Midspans solve this problem because they diminish heat concentration. By delivering only the power necessary, they are a green alternative to PoE switches. Midspans can be used alone or combined with PoE switches to power both low- and high-power devices for the most energy-efficient solution.

Slideshow: What does a real green data center look like?

The latest enterprise-grade midspans owe much of their efficiency to their distributed power architecture. A 48-port switch with 800W of full IEEE802.3af power per port might use only 20 ports at once and waste 80W of quiescent power. In high-power IEEE802.3at applications, it's rare for any single port to require full power. Therefore, today's enterprise-grade PoE midspans augment smaller, more economical internal default power supplies with external power supplies for incremental additional power, or for redundancy.

This distributed architecture improves system efficiency and reduces cooling costs since smaller supplies require smaller and/or lower-speed fans. Using this approach, midspans also can back each other up, with one or multiple additional power supplies serving the highest-priority system ports. This improves reliability and safety -- the second major decision category for enterprise-grade PoE.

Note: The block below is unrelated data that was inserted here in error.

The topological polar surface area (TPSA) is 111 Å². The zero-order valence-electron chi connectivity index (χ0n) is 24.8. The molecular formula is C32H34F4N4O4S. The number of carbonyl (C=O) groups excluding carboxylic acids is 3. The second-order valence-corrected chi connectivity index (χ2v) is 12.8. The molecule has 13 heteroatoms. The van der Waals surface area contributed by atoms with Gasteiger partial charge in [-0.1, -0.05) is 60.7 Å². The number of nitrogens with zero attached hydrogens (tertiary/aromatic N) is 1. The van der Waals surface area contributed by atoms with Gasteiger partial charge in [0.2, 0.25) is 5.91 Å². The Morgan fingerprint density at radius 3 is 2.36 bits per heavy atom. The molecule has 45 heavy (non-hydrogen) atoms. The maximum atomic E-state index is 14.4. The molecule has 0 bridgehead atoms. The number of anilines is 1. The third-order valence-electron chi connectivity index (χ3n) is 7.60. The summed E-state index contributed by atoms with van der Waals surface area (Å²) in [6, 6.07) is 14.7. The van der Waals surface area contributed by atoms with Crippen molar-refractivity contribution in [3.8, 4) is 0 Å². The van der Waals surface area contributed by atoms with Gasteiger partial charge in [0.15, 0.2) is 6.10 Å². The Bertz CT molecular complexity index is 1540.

* Reliability and Safety: Next-generation distributed PoE power architectures also improve reliability through prioritized, per-port backup. And there are reliability and safety considerations. For instance, be wary of solutions that promise greater than 60W/port. Anything above 60W/port can pose standards-compliance problems, and anything over 100W/port poses significant safety risks.

It should be noted, however, that 60W/port can often be an attractive option, and standards compliance for this option is possible by delivering power over all four pairs of Ethernet CAT5 cable, which also improves efficiency compared with two-pair products.

Four-pair powering enables 60W of power to be delivered with a low 600mA current rather than the 1.2A level of two-pair midspans. This means for the same 60W at the source, 51W can be delivered over CAT5 cable via four-pair solution, compared with 42W for two-pair solutions. Additionally, this same four-pair configuration can be used to power two-pair devices with 30W of power, while dissipating up to half the power and consuming almost 15% less energy than conventional two-pair solutions. This translates into savings of approximately $25/year per powered device, assuming energy costs of $0.10 per kilowatt hour (KWH).

* Flexibility and scalability: Flexibility is ensured through the inclusion of a gigabit interface so midspans can support high-power gigabit video phones, WiMAX transmitters or 802.11n access points. These and other devices, such as Pan-Tilt-Zoom (PTZ) cameras and thin clients, also require two-event classification support per IEEE 802.3at specifications.